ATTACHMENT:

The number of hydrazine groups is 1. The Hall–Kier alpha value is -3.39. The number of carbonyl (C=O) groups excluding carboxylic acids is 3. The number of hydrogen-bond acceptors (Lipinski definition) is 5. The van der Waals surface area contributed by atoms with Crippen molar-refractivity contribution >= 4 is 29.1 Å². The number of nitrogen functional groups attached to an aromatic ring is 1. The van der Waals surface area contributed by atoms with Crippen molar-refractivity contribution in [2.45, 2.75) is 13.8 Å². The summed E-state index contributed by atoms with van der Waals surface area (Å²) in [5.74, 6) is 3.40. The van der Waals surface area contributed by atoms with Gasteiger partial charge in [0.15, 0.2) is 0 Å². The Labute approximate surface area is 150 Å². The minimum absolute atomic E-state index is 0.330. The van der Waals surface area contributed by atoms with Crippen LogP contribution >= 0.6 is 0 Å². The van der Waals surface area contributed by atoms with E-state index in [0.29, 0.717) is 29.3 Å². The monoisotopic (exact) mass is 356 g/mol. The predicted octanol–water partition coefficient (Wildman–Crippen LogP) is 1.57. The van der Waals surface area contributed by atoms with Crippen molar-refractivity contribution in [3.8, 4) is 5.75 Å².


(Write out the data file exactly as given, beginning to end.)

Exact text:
The number of hydrazine groups is 1. The Hall–Kier alpha value is -3.39. The number of carbonyl (C=O) groups excluding carboxylic acids is 3. The number of hydrogen-bond acceptors (Lipinski definition) is 5. The van der Waals surface area contributed by atoms with Crippen molar-refractivity contribution >= 4 is 29.1 Å². The number of nitrogen functional groups attached to an aromatic ring is 1. The van der Waals surface area contributed by atoms with Crippen molar-refractivity contribution in [2.45, 2.75) is 13.8 Å². The summed E-state index contributed by atoms with van der Waals surface area (Å²) in [5.74, 6) is 3.40. The van der Waals surface area contributed by atoms with Gasteiger partial charge in [0.15, 0.2) is 0 Å². The Labute approximate surface area is 150 Å². The minimum absolute atomic E-state index is 0.330. The van der Waals surface area contributed by atoms with Crippen LogP contribution >= 0.6 is 0 Å². The van der Waals surface area contributed by atoms with E-state index in [0.29, 0.717) is 29.3 Å². The monoisotopic (exact) mass is 356 g/mol. The predicted octanol–water partition coefficient (Wildman–Crippen LogP) is 1.57. The van der Waals surface area contributed by atoms with Crippen molar-refractivity contribution in [3.8, 4) is 5.75 Å².